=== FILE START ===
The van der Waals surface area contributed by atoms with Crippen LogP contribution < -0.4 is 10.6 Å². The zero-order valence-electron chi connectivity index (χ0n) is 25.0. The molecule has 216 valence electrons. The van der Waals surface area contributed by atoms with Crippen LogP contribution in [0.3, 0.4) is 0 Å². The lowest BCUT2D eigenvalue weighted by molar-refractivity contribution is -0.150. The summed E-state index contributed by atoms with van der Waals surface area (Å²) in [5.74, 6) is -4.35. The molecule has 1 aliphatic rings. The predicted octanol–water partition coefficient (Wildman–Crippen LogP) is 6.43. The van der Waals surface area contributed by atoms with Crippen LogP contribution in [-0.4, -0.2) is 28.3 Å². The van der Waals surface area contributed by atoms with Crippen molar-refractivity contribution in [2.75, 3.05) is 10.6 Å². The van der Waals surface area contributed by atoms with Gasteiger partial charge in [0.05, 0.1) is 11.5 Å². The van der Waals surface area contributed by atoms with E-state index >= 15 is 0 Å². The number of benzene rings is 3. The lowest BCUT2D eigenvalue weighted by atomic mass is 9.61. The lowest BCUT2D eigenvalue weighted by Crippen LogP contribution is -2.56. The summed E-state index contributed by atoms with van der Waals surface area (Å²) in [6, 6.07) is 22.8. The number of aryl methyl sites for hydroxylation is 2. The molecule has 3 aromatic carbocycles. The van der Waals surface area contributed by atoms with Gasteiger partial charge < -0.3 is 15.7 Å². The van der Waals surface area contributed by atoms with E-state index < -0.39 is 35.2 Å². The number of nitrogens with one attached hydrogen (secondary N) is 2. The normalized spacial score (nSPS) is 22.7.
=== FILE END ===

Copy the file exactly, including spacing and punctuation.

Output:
The van der Waals surface area contributed by atoms with Crippen LogP contribution < -0.4 is 10.6 Å². The zero-order valence-electron chi connectivity index (χ0n) is 25.0. The molecule has 216 valence electrons. The van der Waals surface area contributed by atoms with Crippen LogP contribution in [0.3, 0.4) is 0 Å². The lowest BCUT2D eigenvalue weighted by molar-refractivity contribution is -0.150. The summed E-state index contributed by atoms with van der Waals surface area (Å²) in [5.74, 6) is -4.35. The molecule has 1 aliphatic rings. The predicted octanol–water partition coefficient (Wildman–Crippen LogP) is 6.43. The van der Waals surface area contributed by atoms with Crippen LogP contribution in [-0.4, -0.2) is 28.3 Å². The van der Waals surface area contributed by atoms with Crippen molar-refractivity contribution in [2.75, 3.05) is 10.6 Å². The van der Waals surface area contributed by atoms with Gasteiger partial charge in [0.05, 0.1) is 11.5 Å². The van der Waals surface area contributed by atoms with E-state index >= 15 is 0 Å². The number of benzene rings is 3. The lowest BCUT2D eigenvalue weighted by atomic mass is 9.61. The lowest BCUT2D eigenvalue weighted by Crippen LogP contribution is -2.56. The summed E-state index contributed by atoms with van der Waals surface area (Å²) in [6, 6.07) is 22.8. The number of aryl methyl sites for hydroxylation is 2. The molecule has 3 aromatic carbocycles. The van der Waals surface area contributed by atoms with Gasteiger partial charge < -0.3 is 15.7 Å². The van der Waals surface area contributed by atoms with E-state index < -0.39 is 35.2 Å². The number of nitrogens with one attached hydrogen (secondary N) is 2. The normalized spacial score (nSPS) is 22.7.